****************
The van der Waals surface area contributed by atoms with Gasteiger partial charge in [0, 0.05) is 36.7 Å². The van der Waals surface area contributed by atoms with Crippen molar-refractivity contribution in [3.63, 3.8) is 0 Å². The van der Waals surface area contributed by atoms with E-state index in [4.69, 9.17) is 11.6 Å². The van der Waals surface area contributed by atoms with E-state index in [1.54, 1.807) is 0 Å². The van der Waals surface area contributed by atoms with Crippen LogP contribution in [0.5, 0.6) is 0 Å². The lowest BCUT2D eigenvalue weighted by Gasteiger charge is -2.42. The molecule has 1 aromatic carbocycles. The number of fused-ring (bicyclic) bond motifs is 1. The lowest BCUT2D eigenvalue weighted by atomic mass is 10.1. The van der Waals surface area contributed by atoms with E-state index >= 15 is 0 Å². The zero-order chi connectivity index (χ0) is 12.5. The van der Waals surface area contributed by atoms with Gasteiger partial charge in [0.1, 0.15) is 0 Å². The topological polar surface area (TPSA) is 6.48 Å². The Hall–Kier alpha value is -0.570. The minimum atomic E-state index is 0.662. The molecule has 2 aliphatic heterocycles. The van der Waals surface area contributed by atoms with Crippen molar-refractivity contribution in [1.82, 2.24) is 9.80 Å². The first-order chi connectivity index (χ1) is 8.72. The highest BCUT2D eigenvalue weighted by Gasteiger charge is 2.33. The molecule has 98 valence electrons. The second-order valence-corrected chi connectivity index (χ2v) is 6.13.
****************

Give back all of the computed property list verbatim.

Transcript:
The van der Waals surface area contributed by atoms with Gasteiger partial charge in [0, 0.05) is 36.7 Å². The van der Waals surface area contributed by atoms with Crippen molar-refractivity contribution in [3.63, 3.8) is 0 Å². The van der Waals surface area contributed by atoms with E-state index in [4.69, 9.17) is 11.6 Å². The van der Waals surface area contributed by atoms with E-state index in [1.54, 1.807) is 0 Å². The van der Waals surface area contributed by atoms with Crippen LogP contribution in [0.5, 0.6) is 0 Å². The lowest BCUT2D eigenvalue weighted by Gasteiger charge is -2.42. The molecule has 1 aromatic carbocycles. The number of fused-ring (bicyclic) bond motifs is 1. The lowest BCUT2D eigenvalue weighted by atomic mass is 10.1. The van der Waals surface area contributed by atoms with E-state index >= 15 is 0 Å². The zero-order chi connectivity index (χ0) is 12.5. The van der Waals surface area contributed by atoms with Gasteiger partial charge in [0.1, 0.15) is 0 Å². The topological polar surface area (TPSA) is 6.48 Å². The Hall–Kier alpha value is -0.570. The minimum atomic E-state index is 0.662. The molecule has 2 aliphatic heterocycles. The van der Waals surface area contributed by atoms with Crippen molar-refractivity contribution in [1.82, 2.24) is 9.80 Å². The first-order chi connectivity index (χ1) is 8.72. The highest BCUT2D eigenvalue weighted by Gasteiger charge is 2.33. The molecule has 98 valence electrons. The second-order valence-corrected chi connectivity index (χ2v) is 6.13.